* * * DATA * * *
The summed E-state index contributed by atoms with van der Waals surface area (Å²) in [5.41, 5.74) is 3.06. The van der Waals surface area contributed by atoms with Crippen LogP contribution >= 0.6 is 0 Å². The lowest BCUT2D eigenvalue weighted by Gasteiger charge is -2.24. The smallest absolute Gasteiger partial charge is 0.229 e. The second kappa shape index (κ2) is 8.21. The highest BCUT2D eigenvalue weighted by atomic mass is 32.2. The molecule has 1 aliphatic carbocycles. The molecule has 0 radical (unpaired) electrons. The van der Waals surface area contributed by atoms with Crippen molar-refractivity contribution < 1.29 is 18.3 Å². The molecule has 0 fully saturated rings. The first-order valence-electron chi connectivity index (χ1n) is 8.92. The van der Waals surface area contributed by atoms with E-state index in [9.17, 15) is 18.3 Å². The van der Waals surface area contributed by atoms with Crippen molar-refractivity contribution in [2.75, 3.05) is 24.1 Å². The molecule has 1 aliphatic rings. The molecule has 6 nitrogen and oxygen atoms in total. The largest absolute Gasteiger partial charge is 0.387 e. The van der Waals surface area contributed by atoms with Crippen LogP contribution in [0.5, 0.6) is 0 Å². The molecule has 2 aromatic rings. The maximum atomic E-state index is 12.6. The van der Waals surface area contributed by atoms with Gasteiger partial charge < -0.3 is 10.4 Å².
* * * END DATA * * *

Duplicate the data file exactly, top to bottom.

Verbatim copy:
The summed E-state index contributed by atoms with van der Waals surface area (Å²) in [5.41, 5.74) is 3.06. The van der Waals surface area contributed by atoms with Crippen LogP contribution >= 0.6 is 0 Å². The lowest BCUT2D eigenvalue weighted by Gasteiger charge is -2.24. The smallest absolute Gasteiger partial charge is 0.229 e. The second kappa shape index (κ2) is 8.21. The highest BCUT2D eigenvalue weighted by atomic mass is 32.2. The molecule has 1 aliphatic carbocycles. The molecule has 0 radical (unpaired) electrons. The van der Waals surface area contributed by atoms with Crippen molar-refractivity contribution < 1.29 is 18.3 Å². The molecule has 0 fully saturated rings. The first-order valence-electron chi connectivity index (χ1n) is 8.92. The van der Waals surface area contributed by atoms with E-state index in [9.17, 15) is 18.3 Å². The van der Waals surface area contributed by atoms with Crippen molar-refractivity contribution in [2.75, 3.05) is 24.1 Å². The molecule has 1 aliphatic rings. The molecule has 6 nitrogen and oxygen atoms in total. The largest absolute Gasteiger partial charge is 0.387 e. The van der Waals surface area contributed by atoms with Crippen LogP contribution in [0.5, 0.6) is 0 Å². The molecule has 2 aromatic rings. The maximum atomic E-state index is 12.6. The van der Waals surface area contributed by atoms with Gasteiger partial charge < -0.3 is 10.4 Å².